A TWA L-1011 that aborted take-off after Vr at JFK is an interesting example of what could happen - If I recall correctly, the pilot did rotate, but than decided to abort for some reason. The airplane was over landing weight and the main gear punctured the wing upon contact w/ the ground.

I recall after that Lauda Air 767 crash over Thailand, 767s with PW4000 engines were not using thrust reverse for a brief period, at least AA 767s. During that time, they would select a longer departure runway because in the event of a rejected take-off, they could not use thrust reverse. (I don't remember if there was an Airworthyness Directive or if this was just something AA did for precautionary reasons.)


User currently offlineStarlionblue From Greenland, joined Feb 2004, 16994 posts, RR: 67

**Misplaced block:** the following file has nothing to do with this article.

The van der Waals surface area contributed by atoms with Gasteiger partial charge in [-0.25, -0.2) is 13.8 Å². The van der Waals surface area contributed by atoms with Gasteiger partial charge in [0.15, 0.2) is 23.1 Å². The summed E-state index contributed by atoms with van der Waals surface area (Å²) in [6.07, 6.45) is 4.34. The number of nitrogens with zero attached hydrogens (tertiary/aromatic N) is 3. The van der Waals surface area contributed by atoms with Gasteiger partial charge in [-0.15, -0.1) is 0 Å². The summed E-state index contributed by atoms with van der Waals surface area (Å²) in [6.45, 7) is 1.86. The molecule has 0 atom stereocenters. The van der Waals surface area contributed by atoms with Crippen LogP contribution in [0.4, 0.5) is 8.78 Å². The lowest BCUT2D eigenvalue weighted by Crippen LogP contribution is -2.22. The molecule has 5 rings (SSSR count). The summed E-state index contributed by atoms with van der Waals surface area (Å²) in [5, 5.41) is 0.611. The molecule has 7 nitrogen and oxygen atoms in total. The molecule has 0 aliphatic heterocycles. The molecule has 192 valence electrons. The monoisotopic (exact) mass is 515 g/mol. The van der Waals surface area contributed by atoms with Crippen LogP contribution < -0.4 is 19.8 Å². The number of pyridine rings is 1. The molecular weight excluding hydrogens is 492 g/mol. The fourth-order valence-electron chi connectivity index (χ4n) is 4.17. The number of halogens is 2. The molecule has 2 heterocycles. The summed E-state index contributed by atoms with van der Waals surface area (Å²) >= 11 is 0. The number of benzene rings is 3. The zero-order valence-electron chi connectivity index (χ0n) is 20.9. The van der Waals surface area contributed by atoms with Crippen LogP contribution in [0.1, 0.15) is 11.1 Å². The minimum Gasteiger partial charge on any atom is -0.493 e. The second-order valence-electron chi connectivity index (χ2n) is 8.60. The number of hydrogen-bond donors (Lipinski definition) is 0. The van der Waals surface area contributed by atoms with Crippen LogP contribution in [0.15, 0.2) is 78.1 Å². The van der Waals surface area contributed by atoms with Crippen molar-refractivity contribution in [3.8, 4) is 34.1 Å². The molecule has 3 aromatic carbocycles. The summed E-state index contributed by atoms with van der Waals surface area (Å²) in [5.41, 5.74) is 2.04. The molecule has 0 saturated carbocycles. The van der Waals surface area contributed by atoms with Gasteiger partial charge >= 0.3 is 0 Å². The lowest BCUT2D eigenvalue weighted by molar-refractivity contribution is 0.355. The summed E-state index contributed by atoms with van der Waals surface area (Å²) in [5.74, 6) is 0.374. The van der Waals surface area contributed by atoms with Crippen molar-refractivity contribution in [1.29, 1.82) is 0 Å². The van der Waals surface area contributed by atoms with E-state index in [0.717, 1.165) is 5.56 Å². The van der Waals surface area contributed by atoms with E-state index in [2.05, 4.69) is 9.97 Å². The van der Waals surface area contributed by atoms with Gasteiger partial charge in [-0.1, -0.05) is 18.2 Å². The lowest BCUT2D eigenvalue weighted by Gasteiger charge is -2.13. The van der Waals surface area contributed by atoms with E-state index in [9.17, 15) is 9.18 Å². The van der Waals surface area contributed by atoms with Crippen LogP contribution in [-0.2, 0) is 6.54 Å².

Reply 4, posted (9 years 4 months 3 weeks 3 days 11 hours ago) and read 3719 times:

I recall after that Lauda Air 767 crash over Thailand, 767s with PW4000 engines were not using thrust reverse for a brief period, at least AA 767s. During that time, they would select a longer departure runway because in the event of a rejected take-off, they could not use thrust reverse. (I don't remember if there was an Airworthyness Directive or if this was just something AA did for precautionary reasons.)

This must have been precautionary since the effect of reversers is never included in braking calculations. They are just a bonus.



"There are no stupid questions, but there are a lot of inquisitive idiots."
User currently offlineCRJ200Mechanic From United States of America, joined Feb 2005, 204 posts, RR: 2
Reply 5, posted (9 years 4 months 3 weeks 3 days 11 hours ago) and read 3689 times:

Quoting Starlionblue (reply 4):
They are just a bonus


I didn't know TR's were a bonus. I thought that they were always included